Two Hopeful Signs for Americans with Disabilities
As the mother of a son with disabilities, I try to keep an eye out for news that affects people in the large community of which he is a part. Today, I spotted two that can potentially spell positive news for the 30 million-plus Americans who have one or more forms of disability, and especially for those with the most serious limitations.
First, today is the day the U.S. Department of Justice has said government and private building owners must make sure there are no architectural barriers that would prevent people with disabilities from using — and enjoying — what they have to offer. There were revised federal guidelines adopted in 2010 that put a special focus on recreational facilities — standards that were not included in the original law, the Americans with Disabilities Act, enacted almost 20 years earlier. These include gyms and fitness centers, swimming pools, bowling alleys, boating docks, amusement parks, and golf courses, both regular and miniature.
Mindful of all the hotels and motels affected by the law, today’s Salt Lake Tribune quotes an official with the American Hotel & Lodging Association, based in Washington, D.C.: “It’s not enough just to say, ‘I can’t afford it.’” The Tribune article describes the move by Utah officials to install wheelchair lifts in all the county swimming pools. Even so, USA Today reports that a number of hotels around the country are considering closing their pools and whirlpools, because they don’t yet include lifts.
Two Republican Senators, Lindsay Graham and Jim DeMint, both of South Carolina, have introduced a bill to prevent the U.S. Attorney General from enforcing any rule related to public pools. In fact, the hotel association has asked the Justice Department to delay implementation of the new rules, arguing they are vague. But so far, federal officials have not agreed to any changes. The Hill newspaper reports this week that the Justice Department has said that hotels must remove barriers to handicapped use in every pool they oversee if doing so is “readily achievable,” and take minimum steps if it is not.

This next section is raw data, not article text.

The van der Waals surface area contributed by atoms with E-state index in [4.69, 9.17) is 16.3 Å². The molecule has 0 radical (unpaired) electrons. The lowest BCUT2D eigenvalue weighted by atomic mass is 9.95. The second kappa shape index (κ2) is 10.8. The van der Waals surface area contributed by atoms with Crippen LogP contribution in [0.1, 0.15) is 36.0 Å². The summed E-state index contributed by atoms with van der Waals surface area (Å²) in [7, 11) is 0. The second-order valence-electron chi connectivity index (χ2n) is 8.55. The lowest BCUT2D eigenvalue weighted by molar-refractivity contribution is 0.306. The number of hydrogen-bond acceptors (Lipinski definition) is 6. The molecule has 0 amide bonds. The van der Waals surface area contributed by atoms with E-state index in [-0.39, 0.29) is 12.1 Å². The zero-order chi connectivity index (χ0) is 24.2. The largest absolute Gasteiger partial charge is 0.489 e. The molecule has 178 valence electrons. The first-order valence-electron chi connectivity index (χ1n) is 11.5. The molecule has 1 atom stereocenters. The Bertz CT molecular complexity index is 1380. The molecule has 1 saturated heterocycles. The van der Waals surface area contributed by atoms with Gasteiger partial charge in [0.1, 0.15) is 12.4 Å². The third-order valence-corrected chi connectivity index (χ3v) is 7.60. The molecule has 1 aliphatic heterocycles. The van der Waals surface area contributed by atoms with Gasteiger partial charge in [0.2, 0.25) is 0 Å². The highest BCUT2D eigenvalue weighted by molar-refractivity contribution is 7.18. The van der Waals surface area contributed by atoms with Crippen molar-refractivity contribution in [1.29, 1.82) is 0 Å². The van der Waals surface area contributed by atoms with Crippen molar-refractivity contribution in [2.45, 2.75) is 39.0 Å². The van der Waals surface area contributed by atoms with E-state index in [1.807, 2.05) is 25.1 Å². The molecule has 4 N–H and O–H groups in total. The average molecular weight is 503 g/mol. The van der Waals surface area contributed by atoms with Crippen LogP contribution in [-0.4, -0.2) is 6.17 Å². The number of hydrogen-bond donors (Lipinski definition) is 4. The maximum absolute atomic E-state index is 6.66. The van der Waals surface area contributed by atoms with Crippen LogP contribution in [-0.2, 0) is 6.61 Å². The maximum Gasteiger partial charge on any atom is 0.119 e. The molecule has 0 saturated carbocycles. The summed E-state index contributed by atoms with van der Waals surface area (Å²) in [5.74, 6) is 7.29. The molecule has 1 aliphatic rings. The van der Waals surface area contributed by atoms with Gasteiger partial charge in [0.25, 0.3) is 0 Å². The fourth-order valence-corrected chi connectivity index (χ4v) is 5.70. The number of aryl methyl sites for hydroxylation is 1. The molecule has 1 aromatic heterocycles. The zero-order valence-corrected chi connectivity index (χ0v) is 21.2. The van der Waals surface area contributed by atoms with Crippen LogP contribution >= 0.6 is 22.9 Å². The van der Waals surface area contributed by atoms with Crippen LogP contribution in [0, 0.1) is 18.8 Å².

The other news item has to do with new technology increasing the quality of life for people with disabilities. Bloomberg News reports on a 26-year-old Minnesota woman, Emma Edwards, who suffered a traumatic brain injury a decade ago, leaving her unable to talk, walk, or move her arms freely. But with an iPad, and a few software applications, she is now able to write emails and even do some sketching. The tablet computer replaces what she had been using: a 9-pound “$15,000 communication device … that tracks eye movement on a special grid corresponding to the alphabet.” Instead of relying on the cumbersome machine, “the iPad, along with several other consumer-driven apps, has reopened the world to her.”
This comes just one week after about 5,000 people attended the 27th annual International Technology & Persons with Disabilities Conference in San Diego, where Google, Microsoft and other companies showed off the latest devices they’re creating, while conversations sparked around making social media truly accessible. What is clear, both from the story about Ms. Edwards and what it calls “a grassroots movement sweeping the $1 billion-a-year assistive-technology market,” and from other recent reports about technology that is newly available to people with disabilities, is that options are developing at a rate that was unheard of just a few years ago.